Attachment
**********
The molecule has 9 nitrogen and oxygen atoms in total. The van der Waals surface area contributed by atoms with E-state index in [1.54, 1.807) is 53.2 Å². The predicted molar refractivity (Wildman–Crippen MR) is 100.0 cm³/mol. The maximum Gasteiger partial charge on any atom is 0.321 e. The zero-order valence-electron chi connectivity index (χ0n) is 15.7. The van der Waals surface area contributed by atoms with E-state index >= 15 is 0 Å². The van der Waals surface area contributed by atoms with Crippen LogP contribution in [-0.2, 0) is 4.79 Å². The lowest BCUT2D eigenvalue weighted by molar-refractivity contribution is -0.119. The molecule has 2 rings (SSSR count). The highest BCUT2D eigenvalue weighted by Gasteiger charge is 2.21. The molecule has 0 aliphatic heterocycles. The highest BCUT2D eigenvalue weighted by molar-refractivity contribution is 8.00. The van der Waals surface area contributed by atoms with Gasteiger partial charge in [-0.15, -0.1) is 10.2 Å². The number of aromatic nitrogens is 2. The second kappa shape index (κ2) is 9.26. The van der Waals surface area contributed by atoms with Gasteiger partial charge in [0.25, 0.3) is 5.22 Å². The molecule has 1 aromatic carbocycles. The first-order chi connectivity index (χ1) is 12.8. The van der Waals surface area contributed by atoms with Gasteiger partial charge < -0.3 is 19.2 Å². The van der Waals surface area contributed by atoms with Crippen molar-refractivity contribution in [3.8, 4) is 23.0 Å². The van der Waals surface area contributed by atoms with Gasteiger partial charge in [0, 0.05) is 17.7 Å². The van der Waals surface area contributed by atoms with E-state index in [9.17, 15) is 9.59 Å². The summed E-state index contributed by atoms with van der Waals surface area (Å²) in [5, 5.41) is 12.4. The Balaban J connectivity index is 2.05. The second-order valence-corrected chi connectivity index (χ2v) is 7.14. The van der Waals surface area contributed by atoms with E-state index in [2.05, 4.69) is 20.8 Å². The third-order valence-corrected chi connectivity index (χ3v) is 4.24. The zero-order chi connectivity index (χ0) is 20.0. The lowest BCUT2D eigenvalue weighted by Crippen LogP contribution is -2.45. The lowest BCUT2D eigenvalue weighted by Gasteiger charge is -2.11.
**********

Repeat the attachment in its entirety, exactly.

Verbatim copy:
The molecule has 9 nitrogen and oxygen atoms in total. The van der Waals surface area contributed by atoms with E-state index in [1.54, 1.807) is 53.2 Å². The predicted molar refractivity (Wildman–Crippen MR) is 100.0 cm³/mol. The maximum Gasteiger partial charge on any atom is 0.321 e. The zero-order valence-electron chi connectivity index (χ0n) is 15.7. The van der Waals surface area contributed by atoms with E-state index >= 15 is 0 Å². The van der Waals surface area contributed by atoms with Crippen LogP contribution in [-0.2, 0) is 4.79 Å². The lowest BCUT2D eigenvalue weighted by molar-refractivity contribution is -0.119. The molecule has 2 rings (SSSR count). The highest BCUT2D eigenvalue weighted by Gasteiger charge is 2.21. The molecule has 0 aliphatic heterocycles. The highest BCUT2D eigenvalue weighted by molar-refractivity contribution is 8.00. The van der Waals surface area contributed by atoms with Gasteiger partial charge in [-0.15, -0.1) is 10.2 Å². The number of aromatic nitrogens is 2. The second kappa shape index (κ2) is 9.26. The van der Waals surface area contributed by atoms with Gasteiger partial charge in [0.25, 0.3) is 5.22 Å². The molecule has 1 aromatic carbocycles. The first-order chi connectivity index (χ1) is 12.8. The van der Waals surface area contributed by atoms with Gasteiger partial charge < -0.3 is 19.2 Å². The van der Waals surface area contributed by atoms with Crippen molar-refractivity contribution in [3.8, 4) is 23.0 Å². The van der Waals surface area contributed by atoms with Gasteiger partial charge in [0, 0.05) is 17.7 Å². The van der Waals surface area contributed by atoms with E-state index in [9.17, 15) is 9.59 Å². The summed E-state index contributed by atoms with van der Waals surface area (Å²) in [5, 5.41) is 12.4. The Balaban J connectivity index is 2.05. The second-order valence-corrected chi connectivity index (χ2v) is 7.14. The van der Waals surface area contributed by atoms with E-state index in [2.05, 4.69) is 20.8 Å². The third-order valence-corrected chi connectivity index (χ3v) is 4.24. The zero-order chi connectivity index (χ0) is 20.0. The lowest BCUT2D eigenvalue weighted by Crippen LogP contribution is -2.45. The lowest BCUT2D eigenvalue weighted by Gasteiger charge is -2.11.